The Swaminarayan Museum is a museum in the Indian city of Ahmedabad
. It houses five thousand personal items of Swaminarayan, who is believed to be a manifestation of god in Swaminarayan Hinduism. It is a project undertaken to protect Swaminarayan's items of Prasadi (personal items) which can be viewed by all people for darshan.
This is the first ever project in the Swaminarayan Sampraday to create this unity in all of Swaminarayan's Prasadi items from temples all over the World
and will be a 175,000-square-foot (16,300 m sq) complex built on 30,000 square yards (25,000 m sq) with a total project cost of INR 10.5 Million. This museum is the dream of former Acharya Shree Tejendraprasadji Maharaj of the Narnarayan Dev Gadi.
The museum itself takes up 30,000 square feet (2,800 m sq). Another 35,000 square feet (3,300 m sq) houses an office and guest house. The museum uses an audio visual system to take people around the complex. Along with this there is a mini theatre to showcase the life and times of Swaminarayan and a library with rare resources to help researchers and provide them with information on Swaminarayan. A workshop has been constructed to take special care of all the artefacts and sell replicas.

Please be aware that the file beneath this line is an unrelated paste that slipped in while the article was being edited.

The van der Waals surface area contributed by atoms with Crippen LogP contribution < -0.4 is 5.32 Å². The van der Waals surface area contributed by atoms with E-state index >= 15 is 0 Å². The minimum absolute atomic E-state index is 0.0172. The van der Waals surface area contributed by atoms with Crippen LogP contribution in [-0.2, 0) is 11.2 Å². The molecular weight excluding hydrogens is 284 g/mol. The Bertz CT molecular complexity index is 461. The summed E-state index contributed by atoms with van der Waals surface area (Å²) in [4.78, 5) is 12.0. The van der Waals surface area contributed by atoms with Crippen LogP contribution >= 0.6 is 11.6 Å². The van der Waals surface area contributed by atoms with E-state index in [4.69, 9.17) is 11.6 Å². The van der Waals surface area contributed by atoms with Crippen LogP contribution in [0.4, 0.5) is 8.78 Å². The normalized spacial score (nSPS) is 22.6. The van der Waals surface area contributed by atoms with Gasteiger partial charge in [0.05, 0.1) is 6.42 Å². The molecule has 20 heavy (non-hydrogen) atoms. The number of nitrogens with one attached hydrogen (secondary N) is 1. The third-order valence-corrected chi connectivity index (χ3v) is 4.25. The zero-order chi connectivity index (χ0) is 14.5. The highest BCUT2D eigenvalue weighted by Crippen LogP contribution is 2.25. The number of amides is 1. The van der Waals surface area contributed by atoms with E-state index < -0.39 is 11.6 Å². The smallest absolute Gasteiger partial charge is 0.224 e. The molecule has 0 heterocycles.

The museum holds items such as Swaminarayan's writing scripts, everyday garments, ornaments, footprints, fragments of his hair, nails and many other items. What makes this place unique is that it houses the only existing writing scripts with the signature of Swaminarayan. This document is a power of attorney given by Swaminarayan to Thakur Kubersingh to enable the latter to handle a land dispute at the Shri Swaminarayan Mandir
, Ahmedabad. This document is the centrepiece of the museum.
The museum has been set up keeping in mind the environment. Solar and wind energy power this air-conditioned museum which has been planned with a green cover of three hundred trees surrounding the building. Rainwater harvesting is done using an underground reservoir. Windows are double glazed and insulated, along with two outer walls and an insulated ceiling to help maintain the internal temperature and save electricity. Instead of bricks, fly ash blocks have been used for the structure.